A box such as box 30 in FIGURE 6, which is shorter than the desired length, will release rear switch 38 to position 1 before front side switch 3-4 is opened and, as a consequence, as soon as switch 38 returns to position 1, relay 66 will be energized. This in turn keeps relay 72 energized through contacts 666 and therefore conveyor chain 16 carries this box without stopping on to the right out of the machine.
Conversely, a box such as box 44 in FIGURE 7, longer than desired, will have closed both side switch 36 and treadle switch 32 before releasing rear side switch 38 to position 1. Consequently, before switch 38 is released, relay 66 will be energized through switches 38 in position 2, and switches 36 and 32. After switch 38 is released to position 1, relay 66, and relay 72, will remain energized without interruption through contacts 660 and .switches 36 and 32. Therefore, this longer box will also be conveyed through the machine without stopping.
When a box of proper length and type is encountered, relay 72 is de-energized to stop motor 20 and conveyor chain 16. Contacts 72d associated with this relay are thereupon opened. This in turn de-energizes a solenoid 74 which as seen in FIGURES 4 and 5 controls the raising and lowering of a bumper arm 76. This arm is pivoted at 78 to a swing link 79 and as seen in FIGURES 3 and 5, it has a sideward projection 77 which is contacted by an arm 80a of lever 80. This lever is connected to armature 82 of solenoid 74. When solenoid 74 is energized, armature 82 is drawn to the right causing lever 80 and bumper arm 76 to rotate in counterclockwise direction until bumper arm is in solid line position of FIG- URE 4. In this retracted position it lies below the top level of chain 16 and boxes can freely pass over it. When solenoid 74 is de-energized, bumper 76 is released and is drawn upward to the dotted line position shown by a tension spring 84. In this raised position, a box moving to the right along conveyor chain 16 will be stopped by the bumper which in the encounter will, along with swing link 7 9, be deflected somewhat to the right. This slight rightward movement of the bumper results in the momentary closing of a switch 86 positioned just beneath the bumper. Bumper 76 is raised only when a wirebound box of proper length is encountered.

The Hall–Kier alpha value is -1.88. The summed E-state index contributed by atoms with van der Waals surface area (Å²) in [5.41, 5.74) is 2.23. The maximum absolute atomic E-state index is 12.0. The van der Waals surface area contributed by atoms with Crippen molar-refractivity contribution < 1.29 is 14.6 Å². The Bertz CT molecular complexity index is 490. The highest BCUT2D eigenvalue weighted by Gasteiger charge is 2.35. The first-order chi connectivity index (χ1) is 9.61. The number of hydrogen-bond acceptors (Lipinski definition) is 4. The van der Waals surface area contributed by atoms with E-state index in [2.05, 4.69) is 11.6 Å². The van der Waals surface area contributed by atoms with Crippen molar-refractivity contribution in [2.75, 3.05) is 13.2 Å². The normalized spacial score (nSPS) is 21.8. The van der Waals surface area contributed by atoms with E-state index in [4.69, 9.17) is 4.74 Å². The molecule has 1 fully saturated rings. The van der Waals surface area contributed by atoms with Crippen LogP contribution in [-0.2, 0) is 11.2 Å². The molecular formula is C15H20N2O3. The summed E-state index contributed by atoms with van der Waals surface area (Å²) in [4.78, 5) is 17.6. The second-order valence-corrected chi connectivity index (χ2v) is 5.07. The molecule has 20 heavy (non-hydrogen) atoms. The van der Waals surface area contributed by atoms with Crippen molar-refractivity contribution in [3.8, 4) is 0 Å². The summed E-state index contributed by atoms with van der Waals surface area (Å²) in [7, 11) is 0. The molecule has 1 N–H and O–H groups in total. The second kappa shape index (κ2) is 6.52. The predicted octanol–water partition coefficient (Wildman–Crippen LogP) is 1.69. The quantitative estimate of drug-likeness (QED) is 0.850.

As soon as a selected box is brought to a stop by bumper 76 and switch 86 closed, a box closing machine (not shown) positioned above and alongside conveyor chain 16 engages the box and closes its top. The box closing machine is powered by an electric motor 88 (seen only in FIGURE 10) which as will be explained is controlled by switch 36 among others. This motor when set in operation also drives a shaft 90 (see FIGURES 2 and 9) which makes a single revolution for each full cycle of the box closing machine. Fixed to this shaft are two separate cams 92 and 94 which engage, respectively, cam followers 96 and 98. These in turn control the switches 100 and 102 respectively.